To avoid a confusing and cluttered interface, we created a series of contextual hotspots, displayed on top of the photosphere. Each hotspot is associated with a nearby hotel, another point of interest or a valuable piece of information. UI elements appear only when they add useful context to a place. The key focus is on creating an immerse environment for users.



We all know that finding your way to a specific landmark while you’re traveling can be tricky – we came up with a smart solution for this problem called X-ray view.


X-ray view can be entered from any scene by simply pressing a button on the controller. As you might already guess from its name, it makes the current scene invisible and allows the user to enter the see-through mode. The user can see a series of markers placed on the horizon. Each of the markers represents a famous landmark, like Ponte di Rialto in Venice or Buddha Stupa in Kathmandu, with a distinct icon.

Easy Content Management

We also incorporated an iterative approach on the content side. Building every scene from scratch within the Unity editor would be very inconvenient and require a lot of effort to maintain. It would also make the app less scalable, especially when adding more destinations in the future. So instead, we opted for a dedicated content management system (CMS) for KAYAK’s VR app.

To create a new destination for the app, the content manager just has to create a new record in the CMS, define stories for the location and upload a set of panoramic images for each of them. Then she can start connecting scenes by simply dragging & dropping navigation hotspots onto the scene and choosing either a scene or a story the hotspot will lead to. Thanks to the WYSIWYG approach, new locations can be added to the system very quickly. This ensures easy maintenance of the overall solution, as newly added destinations can be published and existing ones can be updated.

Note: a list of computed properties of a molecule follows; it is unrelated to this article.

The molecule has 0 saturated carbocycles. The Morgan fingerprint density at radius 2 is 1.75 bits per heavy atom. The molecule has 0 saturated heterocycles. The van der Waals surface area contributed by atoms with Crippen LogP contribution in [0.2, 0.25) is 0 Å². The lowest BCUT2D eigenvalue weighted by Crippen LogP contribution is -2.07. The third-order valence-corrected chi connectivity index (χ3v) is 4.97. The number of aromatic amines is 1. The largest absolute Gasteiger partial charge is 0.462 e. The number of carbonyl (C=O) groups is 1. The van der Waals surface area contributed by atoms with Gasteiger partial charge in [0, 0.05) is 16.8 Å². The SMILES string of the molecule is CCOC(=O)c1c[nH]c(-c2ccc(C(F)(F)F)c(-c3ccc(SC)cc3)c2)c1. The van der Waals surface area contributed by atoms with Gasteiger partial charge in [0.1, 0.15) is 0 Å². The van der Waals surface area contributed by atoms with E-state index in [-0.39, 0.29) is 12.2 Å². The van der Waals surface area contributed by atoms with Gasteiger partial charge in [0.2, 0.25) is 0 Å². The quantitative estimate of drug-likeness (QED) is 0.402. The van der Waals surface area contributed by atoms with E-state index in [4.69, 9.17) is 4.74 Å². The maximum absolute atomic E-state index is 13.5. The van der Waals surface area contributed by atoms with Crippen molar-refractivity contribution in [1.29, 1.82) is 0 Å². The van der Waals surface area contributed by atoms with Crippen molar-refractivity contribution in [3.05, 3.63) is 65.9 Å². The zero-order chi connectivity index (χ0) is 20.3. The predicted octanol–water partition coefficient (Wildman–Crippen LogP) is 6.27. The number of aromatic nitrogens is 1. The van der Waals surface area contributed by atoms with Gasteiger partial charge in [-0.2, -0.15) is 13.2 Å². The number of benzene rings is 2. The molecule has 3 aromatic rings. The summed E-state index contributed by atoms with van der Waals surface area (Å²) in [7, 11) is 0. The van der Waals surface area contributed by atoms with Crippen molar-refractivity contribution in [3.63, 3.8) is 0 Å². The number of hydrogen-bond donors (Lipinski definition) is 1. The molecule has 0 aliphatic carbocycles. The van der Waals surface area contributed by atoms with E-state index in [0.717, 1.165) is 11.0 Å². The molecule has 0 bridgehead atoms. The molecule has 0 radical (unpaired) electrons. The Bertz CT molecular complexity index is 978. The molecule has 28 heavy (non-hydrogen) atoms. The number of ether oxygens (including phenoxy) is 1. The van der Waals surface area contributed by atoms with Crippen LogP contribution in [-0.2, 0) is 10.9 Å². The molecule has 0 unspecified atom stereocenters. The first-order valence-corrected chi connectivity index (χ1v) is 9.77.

But that’s not all what you can do with the KAYAK VR CMS. We’ve added a comprehensive set of experience enrichment options to the system. Highlights can be defined in the scene, which provide useful contextual information about a location or landmark. A dedicated voice over and background ambient music enhance the story telling and mood of the place.


Integration of Real-Time Pricing

Last but not least, we wanted the app to be in line with KAYAK’s mission to bring users the best travel deals. We decided to show actual, live information about the cheapest flights and best hotel deals in the area, which users can then visit inside the app.

This was done using a dedicated native Android module, written purely in Kotlin and integrated to Unity through a JNI (Java Native Interface) conversion layer. The module communicates directly with KAYAK systems and caches the up-to-date travel information in local app storage to conserve bandwidth and minimize UI latency. The fetched information is displayed on the information hotspots and placed in various scenes. This information can easily be extended with booking capabilities in the future.


Give KAYAK VR a Go!

Both KAYAK and YND are excited about the possibilities of Virtual Reality and immersive 360 content in planning booking travel. The first iteration of the KAYAK VR experience is now available in the Google Play Store. Take it for a spin and let us know what you think!